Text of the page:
Fig. 58.


sun. At M, the planet would be in opposition to the sun, like the moon at the full; at Q, and Q', it would be seen ninety degrees off, or in quadrature; and at M', in conjunction. We know, however, that this must be a superior and not an inferior conjunction, for the illuminated disk is still turned towards us ; whereas, if it came between us and the sun, like Mercury, or Venus, in its inferior conjunction, its dark side would be presented

to us.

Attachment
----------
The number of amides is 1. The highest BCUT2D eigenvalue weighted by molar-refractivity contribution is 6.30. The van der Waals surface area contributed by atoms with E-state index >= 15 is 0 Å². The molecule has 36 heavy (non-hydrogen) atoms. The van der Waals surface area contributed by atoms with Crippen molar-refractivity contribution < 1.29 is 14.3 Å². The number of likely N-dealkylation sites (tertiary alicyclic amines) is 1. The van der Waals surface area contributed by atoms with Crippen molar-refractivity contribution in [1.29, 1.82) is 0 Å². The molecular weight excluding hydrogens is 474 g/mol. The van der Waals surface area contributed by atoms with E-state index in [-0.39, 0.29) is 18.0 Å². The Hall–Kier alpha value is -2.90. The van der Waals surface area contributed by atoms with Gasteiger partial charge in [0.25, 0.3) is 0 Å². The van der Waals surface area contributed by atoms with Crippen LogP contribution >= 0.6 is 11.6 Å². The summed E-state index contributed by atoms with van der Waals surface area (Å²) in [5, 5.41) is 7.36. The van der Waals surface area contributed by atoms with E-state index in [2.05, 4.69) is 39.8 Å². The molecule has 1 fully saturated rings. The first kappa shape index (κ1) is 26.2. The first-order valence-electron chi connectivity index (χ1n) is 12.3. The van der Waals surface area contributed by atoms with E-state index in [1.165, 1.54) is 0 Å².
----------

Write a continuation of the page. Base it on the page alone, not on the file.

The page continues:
The superior planets do not exhibit to the telescope different phases, but, with a single exception, they always present the side that is turned towards the earth fully enlightened. This is owing to their great distance from the earth ; for were the spectator to stand upon sun, he would of course always have the illuminated side of each of the planets turned towards him; but so distant are all the superior planets, except Mars, that they are viewed by us very nearly in the same manner as they would be if we actually stood on the sun. Mars, however, is sufficiently near to appear somewhat gibbous when at or near one of its quadratures. Thus, when the planet is at Q, it is plain that, of the hemisphere that is turned towards the earth, a small part is unilluminated.